Northern Ireland Tour 2003
Report by A Dingle

The tour started the day before with a phone call from Josh - "6:00am at Bristol, I thought we were flying at 6:00pm from London. Where is Bristol?". At this point, I knew the tour was going to be eventful. Thankfully, after a slight change of travel plans by the previously mentioned Josh (I picked him up from Swindon train station late that night), we all arrived safe and sound as planned at 'Bristol' airport. Unfortunately, one of our party (well he is from Exeter) couldn't find the terminal building and spent twenty minutes exploring the grounds of a nearby security building before being guided towards the rest of the group by use of a mobile phone. Whatever did we do before we had them?

Check-in was easy, everyone had remembered their passports (a miracle) allowing time for breakfast and the first pint of the day.

Arriving in Northern Ireland bright and early, the cars were collected without too much trouble - well not once Rachel got on the case anyway - and off we set for Bangor. This meant we had to drive through Belfast during rush hour which led to our first surprise of the tour, N.I. has decent roads with no traffic snarl ups. We saw more traffic on the M4/M5 during the early morning drive to Bristol than at any time during our visit over there.

Arriving in Bangor around 10:30am meant we had a few hours to kill. We couldn't book into the hotel until 2:00, so knowing we weren't shooting until Friday evening, we booked into the nearest pub instead. Yes, the Guinness really is better in Ireland. The first half dozen were sunk in a very quick two hours. When we eventually did book into the hotel, we were pleasantly surprised. The hotel was probably the best we have stayed in as a club. (Which has included several trips to the Isle of Man and a five country tour of Europe).

The evening went much the same way as the afternoon - far too many Guinness's, except we tried to visit as many of the local bars as we dared. Nightlife only comes alive after midnight, so it was the least we could do.

Roy, our host, had the courtsey to phone me at eight that next morning to discuss the evening's shoot. Unfortunately, I was incapable of speech - probably had something to do with all the lemonades I had the night before.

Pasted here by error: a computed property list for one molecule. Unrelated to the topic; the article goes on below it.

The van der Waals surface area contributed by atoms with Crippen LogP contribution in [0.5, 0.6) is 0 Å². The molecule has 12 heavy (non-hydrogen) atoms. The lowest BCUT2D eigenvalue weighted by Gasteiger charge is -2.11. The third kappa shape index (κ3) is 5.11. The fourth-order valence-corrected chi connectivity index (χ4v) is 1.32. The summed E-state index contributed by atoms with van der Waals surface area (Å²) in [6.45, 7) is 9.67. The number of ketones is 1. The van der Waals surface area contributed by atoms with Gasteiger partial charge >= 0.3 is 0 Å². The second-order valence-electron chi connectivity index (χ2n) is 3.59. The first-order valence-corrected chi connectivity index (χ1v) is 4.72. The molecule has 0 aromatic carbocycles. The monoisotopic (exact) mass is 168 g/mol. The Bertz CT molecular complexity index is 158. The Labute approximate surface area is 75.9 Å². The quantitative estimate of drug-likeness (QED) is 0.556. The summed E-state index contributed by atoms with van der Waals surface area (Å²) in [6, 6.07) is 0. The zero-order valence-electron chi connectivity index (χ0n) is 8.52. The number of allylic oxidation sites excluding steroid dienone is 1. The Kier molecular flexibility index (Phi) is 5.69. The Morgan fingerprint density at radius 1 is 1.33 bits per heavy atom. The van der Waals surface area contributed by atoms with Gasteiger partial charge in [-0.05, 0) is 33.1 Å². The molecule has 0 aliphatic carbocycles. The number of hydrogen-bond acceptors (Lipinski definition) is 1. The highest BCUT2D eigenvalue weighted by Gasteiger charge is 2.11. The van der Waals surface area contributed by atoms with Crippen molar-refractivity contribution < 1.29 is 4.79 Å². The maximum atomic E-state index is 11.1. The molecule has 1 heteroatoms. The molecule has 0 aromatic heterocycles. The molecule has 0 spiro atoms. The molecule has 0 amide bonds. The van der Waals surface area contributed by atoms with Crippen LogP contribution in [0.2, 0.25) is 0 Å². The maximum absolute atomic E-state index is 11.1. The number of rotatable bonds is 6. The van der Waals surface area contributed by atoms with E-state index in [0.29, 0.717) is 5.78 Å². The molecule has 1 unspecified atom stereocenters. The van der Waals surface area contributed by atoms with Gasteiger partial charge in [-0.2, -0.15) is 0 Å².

That day was spent exploring the Northern Irish countryside. This included such delights as the Giant's Causeway, the rope bridge and the Bush Mill's Distillery. All too soon the day departed as we raced back to Bangor to get to the range. In fact Tim, Lyndsey, Rachel and myself had to go straight to the range.

After Roy's safety talk, Tim, Paul and I were first up to prove that we knew what we were doing. Thankfully, we have all continued to shoot pistols over the last few years, so it was only a matter of getting the eye in. With Roy stood behind, we started shooting at the first card. Thankfully - pure fluke of course - the first shot went straight through the middle of the target with the rest following to group at the first attempt. Paul and Tim were proving they hadn't lost the knack either, with both grouping by the end of the second magazine. These first cards were shot using club CZs. Semi autos were never my first choice, having always preferred revolvers, it was therefore very pleasing to shoot as well as I did.

Having proved we could shoot, the three of us were given free range on the range so to speak. Roy then proceeded to supervise the lesser experienced shooters and also taught both girls to shoot - neither of which had shot before.

A bit about the range - It is situated in Carrowdore, a small town outside of Bangor. It has two indoor ranges, 10yds and 25yds. There is a down the line clay range and a 50m outdoor range with running boar targets. There are a range of club guns available, ranging from the previously mentioned CZs to single action .357 and .22 semi Rugers, several .357 Taurus' and a Colt .45. Also available for use was Roy's 9mm Sig and a 9mm Glock belonging to Rosemarie (Roy's wife). (There was also a couple of club under-levers as well, something Tim seemed to enjoy). When we weren't shooting, there were two full sized snooker tables and a couple of pool tables available for use in the club room.

After the shooting came the beer - now that makes a change. Not too many this time though, because we were shooting early the next morning.

This set the tone for the rest of the weekend. Shoot, beer then shoot some more. Other sites we managed to see included the Crown in Belfast - a pub that looks exactly as it did 150 years ago. Complete with gas lighting. Unfortunately for Josh, none of us felt up to going clubbing, opting instead to stay in the hotel bar. Overall, we found the people to be friendly, some of the towns displaying flags and bunting promoting various terrorist factions were a little surreal but had to be seen and the Guinness may be nicer, but it still gives you a hangover.

More importantly, we found a range in the UK that could be reached in just a few short hours (about the time it takes to drive a minibus from Plymouth to Bisley) that still allowed pistol shooting.

The club has already been invited back and I for one am looking forward to our return. Roy is even going to take us out on his boat for a days fishing - weather permitting. His only request is that we bring more of us across.

Many thanks to Keith and Tim for driving, Rachel for booking everything and a special thanks to Roy and Rosemary for being such fantastic hosts. See you next year.

More photos of the weekend here.